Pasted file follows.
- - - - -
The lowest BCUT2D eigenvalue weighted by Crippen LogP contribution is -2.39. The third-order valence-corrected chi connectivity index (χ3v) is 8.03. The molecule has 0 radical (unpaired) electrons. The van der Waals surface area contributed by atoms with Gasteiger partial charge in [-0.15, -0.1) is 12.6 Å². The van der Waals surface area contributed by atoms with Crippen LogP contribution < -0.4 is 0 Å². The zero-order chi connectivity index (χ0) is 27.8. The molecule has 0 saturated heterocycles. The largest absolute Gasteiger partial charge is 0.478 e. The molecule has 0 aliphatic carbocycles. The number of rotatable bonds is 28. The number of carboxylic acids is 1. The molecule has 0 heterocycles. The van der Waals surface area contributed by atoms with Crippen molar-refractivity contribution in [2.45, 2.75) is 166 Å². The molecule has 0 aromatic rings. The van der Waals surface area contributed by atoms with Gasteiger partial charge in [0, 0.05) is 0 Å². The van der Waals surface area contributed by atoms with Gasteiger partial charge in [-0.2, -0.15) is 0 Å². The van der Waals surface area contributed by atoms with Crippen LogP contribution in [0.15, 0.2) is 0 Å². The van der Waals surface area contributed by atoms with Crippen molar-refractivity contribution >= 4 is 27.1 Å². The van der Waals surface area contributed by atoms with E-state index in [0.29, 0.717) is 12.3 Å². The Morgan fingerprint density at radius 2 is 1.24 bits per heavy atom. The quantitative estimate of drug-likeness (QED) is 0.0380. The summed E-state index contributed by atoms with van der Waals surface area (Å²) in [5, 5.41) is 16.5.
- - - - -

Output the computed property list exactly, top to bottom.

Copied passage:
The lowest BCUT2D eigenvalue weighted by Crippen LogP contribution is -2.39. The third-order valence-corrected chi connectivity index (χ3v) is 8.03. The molecule has 0 radical (unpaired) electrons. The van der Waals surface area contributed by atoms with Gasteiger partial charge in [-0.15, -0.1) is 12.6 Å². The van der Waals surface area contributed by atoms with Crippen LogP contribution < -0.4 is 0 Å². The zero-order chi connectivity index (χ0) is 27.8. The molecule has 0 saturated heterocycles. The largest absolute Gasteiger partial charge is 0.478 e. The molecule has 0 aliphatic carbocycles. The number of rotatable bonds is 28. The number of carboxylic acids is 1. The molecule has 0 heterocycles. The van der Waals surface area contributed by atoms with Crippen molar-refractivity contribution in [2.45, 2.75) is 166 Å². The molecule has 0 aromatic rings. The van der Waals surface area contributed by atoms with Gasteiger partial charge in [0, 0.05) is 0 Å². The van der Waals surface area contributed by atoms with Gasteiger partial charge in [-0.2, -0.15) is 0 Å². The van der Waals surface area contributed by atoms with Crippen LogP contribution in [0.15, 0.2) is 0 Å². The van der Waals surface area contributed by atoms with Crippen molar-refractivity contribution >= 4 is 27.1 Å². The van der Waals surface area contributed by atoms with E-state index in [0.29, 0.717) is 12.3 Å². The Morgan fingerprint density at radius 2 is 1.24 bits per heavy atom. The quantitative estimate of drug-likeness (QED) is 0.0380. The summed E-state index contributed by atoms with van der Waals surface area (Å²) in [5, 5.41) is 16.5.